Herpes simplex virus 1 (HSV-1) is a common human pathogen that causes lifelong latent infection of sensory neurons. Non-nucleoside inhibitors that can limit HSV-1 recurrence are particularly useful in treating immunocompromised individuals or cases of emerging acyclovir-resistant strains of herpesvirus. We report that chebulagic acid (CHLA) and punicalagin (PUG), two hydrolyzable tannins isolated from the dried fruits of Terminalia chebula Retz. (Combretaceae), inhibit HSV-1 entry at noncytotoxic doses in A549 human lung cells.
Sargassum fusiforme (Harvey) Setchell has been shown to be a highly effective inhibitor of HIV-1 infection. To identify its mechanism of action, we performed bioactivity-guided fractionation on Sargassum fusiforme mixture. Here, we report isolation of a bioactive fraction SP4-2 (S. fusiforme), which at 8 mug/ml inhibited HIV-1 infection by 86.9%, with IC50 value of 3.7 mug. That represents 230-fold enhancement of antiretroviral potency as compared to the whole extract. Inhibition was mediated against both CXCR4 (X4) and CCR5 (R5) tropic HIV-1.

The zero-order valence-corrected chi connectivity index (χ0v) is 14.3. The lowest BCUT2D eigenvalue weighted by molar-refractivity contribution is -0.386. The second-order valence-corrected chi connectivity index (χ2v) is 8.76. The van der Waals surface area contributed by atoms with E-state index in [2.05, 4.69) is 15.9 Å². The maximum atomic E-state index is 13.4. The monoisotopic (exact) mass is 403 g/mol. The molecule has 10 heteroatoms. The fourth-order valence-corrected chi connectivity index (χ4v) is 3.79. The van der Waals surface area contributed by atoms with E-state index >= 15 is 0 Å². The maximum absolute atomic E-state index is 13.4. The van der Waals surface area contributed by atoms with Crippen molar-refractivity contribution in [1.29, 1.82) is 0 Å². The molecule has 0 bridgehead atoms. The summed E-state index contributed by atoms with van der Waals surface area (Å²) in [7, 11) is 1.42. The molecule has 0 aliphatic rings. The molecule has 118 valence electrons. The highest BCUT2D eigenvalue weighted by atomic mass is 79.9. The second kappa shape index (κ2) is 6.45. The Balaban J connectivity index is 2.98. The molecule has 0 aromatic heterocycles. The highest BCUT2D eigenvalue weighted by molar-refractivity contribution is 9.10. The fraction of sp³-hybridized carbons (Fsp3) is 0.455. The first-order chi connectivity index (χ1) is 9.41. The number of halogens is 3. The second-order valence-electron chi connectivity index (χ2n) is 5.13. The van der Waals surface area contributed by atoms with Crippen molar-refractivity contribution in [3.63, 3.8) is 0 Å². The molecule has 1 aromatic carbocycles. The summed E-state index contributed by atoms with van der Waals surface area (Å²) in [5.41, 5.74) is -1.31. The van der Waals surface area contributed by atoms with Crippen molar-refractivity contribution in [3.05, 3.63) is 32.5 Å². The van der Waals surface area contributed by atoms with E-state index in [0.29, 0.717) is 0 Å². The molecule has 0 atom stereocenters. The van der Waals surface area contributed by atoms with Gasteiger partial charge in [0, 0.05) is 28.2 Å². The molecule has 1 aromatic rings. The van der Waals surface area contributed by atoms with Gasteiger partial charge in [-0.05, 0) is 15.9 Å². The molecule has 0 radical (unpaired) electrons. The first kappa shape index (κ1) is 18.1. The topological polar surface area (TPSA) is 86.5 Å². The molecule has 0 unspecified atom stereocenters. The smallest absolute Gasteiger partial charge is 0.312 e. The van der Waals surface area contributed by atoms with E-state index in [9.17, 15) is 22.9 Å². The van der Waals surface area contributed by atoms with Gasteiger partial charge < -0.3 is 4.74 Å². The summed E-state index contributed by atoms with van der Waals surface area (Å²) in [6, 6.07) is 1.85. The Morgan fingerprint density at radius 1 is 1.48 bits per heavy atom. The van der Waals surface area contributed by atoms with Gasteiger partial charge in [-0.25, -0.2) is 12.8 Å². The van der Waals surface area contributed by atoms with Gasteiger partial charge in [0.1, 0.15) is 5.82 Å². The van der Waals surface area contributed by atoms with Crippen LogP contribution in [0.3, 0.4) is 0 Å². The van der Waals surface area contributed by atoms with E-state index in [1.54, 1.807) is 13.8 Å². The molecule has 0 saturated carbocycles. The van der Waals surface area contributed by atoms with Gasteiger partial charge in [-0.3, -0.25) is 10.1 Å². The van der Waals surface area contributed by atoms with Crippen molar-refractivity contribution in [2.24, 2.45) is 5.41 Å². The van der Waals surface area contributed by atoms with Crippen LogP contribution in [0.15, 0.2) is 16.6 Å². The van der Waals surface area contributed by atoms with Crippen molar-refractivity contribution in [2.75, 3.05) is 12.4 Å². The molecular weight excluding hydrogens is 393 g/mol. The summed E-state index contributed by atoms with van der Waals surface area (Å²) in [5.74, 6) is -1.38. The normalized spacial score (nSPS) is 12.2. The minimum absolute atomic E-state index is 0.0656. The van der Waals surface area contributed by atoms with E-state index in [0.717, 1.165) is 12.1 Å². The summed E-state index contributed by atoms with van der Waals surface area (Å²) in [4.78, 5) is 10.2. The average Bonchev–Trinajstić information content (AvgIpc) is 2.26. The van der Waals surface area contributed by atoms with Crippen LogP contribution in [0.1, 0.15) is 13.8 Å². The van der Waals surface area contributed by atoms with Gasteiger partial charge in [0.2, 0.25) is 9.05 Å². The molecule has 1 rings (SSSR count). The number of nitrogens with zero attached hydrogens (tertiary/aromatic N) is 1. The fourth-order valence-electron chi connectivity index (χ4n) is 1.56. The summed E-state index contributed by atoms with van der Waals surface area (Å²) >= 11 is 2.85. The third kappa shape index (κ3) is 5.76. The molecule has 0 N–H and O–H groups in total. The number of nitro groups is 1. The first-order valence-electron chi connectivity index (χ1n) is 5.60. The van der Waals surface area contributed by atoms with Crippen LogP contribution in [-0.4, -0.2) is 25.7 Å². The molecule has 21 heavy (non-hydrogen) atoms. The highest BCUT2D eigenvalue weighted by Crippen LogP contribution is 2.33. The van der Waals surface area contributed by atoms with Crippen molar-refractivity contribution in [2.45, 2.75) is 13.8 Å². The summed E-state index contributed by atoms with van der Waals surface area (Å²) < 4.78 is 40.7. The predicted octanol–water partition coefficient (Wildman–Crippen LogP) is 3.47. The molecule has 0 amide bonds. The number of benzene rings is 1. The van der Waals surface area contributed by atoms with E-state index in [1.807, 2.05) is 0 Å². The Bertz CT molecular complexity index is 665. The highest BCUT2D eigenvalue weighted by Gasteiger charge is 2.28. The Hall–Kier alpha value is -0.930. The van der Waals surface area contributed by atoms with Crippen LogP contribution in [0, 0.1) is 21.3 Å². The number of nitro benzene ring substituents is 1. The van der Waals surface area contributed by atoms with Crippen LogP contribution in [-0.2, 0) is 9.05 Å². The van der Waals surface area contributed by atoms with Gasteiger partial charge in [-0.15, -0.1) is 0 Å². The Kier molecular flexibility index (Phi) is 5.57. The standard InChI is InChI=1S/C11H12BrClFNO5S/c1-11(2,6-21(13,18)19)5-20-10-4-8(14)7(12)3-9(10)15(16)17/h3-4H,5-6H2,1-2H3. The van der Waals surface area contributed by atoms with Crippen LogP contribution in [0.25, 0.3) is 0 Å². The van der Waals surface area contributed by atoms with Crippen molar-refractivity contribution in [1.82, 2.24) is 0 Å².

The high rate of HIV-1 mutation and the frequent sexual transmission highlight the need for novel therapeutic modalities with broad activity against both CXCR4 (X4) and CCR5 (R5)-tropic viruses. We investigated a large number of natural products, and from Sargassum fusiforme we isolated and identified palmitic acid (PA) as a natural small bioactive molecule with activity against HIV-1 infection. Treatment with 100 microM PA inhibited both X4 and R5 independent infection in the T cell line up to 70%.
Silymarin, an extract from milk thistle (Silybum marianum), and its purified flavonolignans have been recently shown to inhibit hepatitis C virus (HCV) infection, both in vitro and in vivo. In the current study, we further characterized silymarin's antiviral actions. Silymarin had antiviral effects against hepatitis C virus cell culture (HCVcc) infection that included inhibition of virus entry, RNA and protein expression, and infectious virus production.
Despite the effectiveness of combination antiretroviral treatment (cART) against HIV-1, evidence indicates that residual infection persists in different cell types. Intensification of cART does not decrease the residual viral load or immune activation. cART restricts the synthesis of infectious virus but does not curtail HIV-1 transcription and translation from either the integrated or unintegrated viral genomes in infected cells. All treated patients with full viral suppression actually have low-level viremia.